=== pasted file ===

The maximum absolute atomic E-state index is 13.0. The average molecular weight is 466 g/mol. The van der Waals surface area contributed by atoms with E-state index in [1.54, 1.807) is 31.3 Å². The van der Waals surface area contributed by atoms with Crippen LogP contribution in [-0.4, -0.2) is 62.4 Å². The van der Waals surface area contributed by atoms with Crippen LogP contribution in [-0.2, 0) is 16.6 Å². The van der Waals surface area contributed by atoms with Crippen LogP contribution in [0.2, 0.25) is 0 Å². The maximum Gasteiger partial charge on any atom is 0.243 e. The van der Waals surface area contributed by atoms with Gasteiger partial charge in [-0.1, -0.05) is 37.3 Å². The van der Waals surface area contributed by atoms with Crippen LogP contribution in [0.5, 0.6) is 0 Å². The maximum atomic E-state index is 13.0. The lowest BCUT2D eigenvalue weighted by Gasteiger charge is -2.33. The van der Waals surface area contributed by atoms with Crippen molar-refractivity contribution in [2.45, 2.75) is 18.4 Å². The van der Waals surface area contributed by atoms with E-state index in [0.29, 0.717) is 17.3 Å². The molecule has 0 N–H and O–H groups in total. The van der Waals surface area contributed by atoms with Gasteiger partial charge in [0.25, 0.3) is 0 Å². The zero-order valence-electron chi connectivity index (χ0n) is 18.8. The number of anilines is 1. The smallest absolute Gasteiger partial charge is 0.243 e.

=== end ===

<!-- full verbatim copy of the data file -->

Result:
The maximum absolute atomic E-state index is 13.0. The average molecular weight is 466 g/mol. The van der Waals surface area contributed by atoms with E-state index in [1.54, 1.807) is 31.3 Å². The van der Waals surface area contributed by atoms with Crippen LogP contribution in [-0.4, -0.2) is 62.4 Å². The van der Waals surface area contributed by atoms with Crippen LogP contribution in [-0.2, 0) is 16.6 Å². The van der Waals surface area contributed by atoms with Crippen LogP contribution in [0.2, 0.25) is 0 Å². The maximum Gasteiger partial charge on any atom is 0.243 e. The van der Waals surface area contributed by atoms with Gasteiger partial charge in [-0.1, -0.05) is 37.3 Å². The van der Waals surface area contributed by atoms with Crippen LogP contribution in [0.5, 0.6) is 0 Å². The maximum atomic E-state index is 13.0. The lowest BCUT2D eigenvalue weighted by Gasteiger charge is -2.33. The van der Waals surface area contributed by atoms with Crippen molar-refractivity contribution in [2.45, 2.75) is 18.4 Å². The van der Waals surface area contributed by atoms with E-state index in [0.29, 0.717) is 17.3 Å². The molecule has 0 N–H and O–H groups in total. The van der Waals surface area contributed by atoms with Gasteiger partial charge in [0.25, 0.3) is 0 Å². The zero-order valence-electron chi connectivity index (χ0n) is 18.8. The number of anilines is 1. The smallest absolute Gasteiger partial charge is 0.243 e.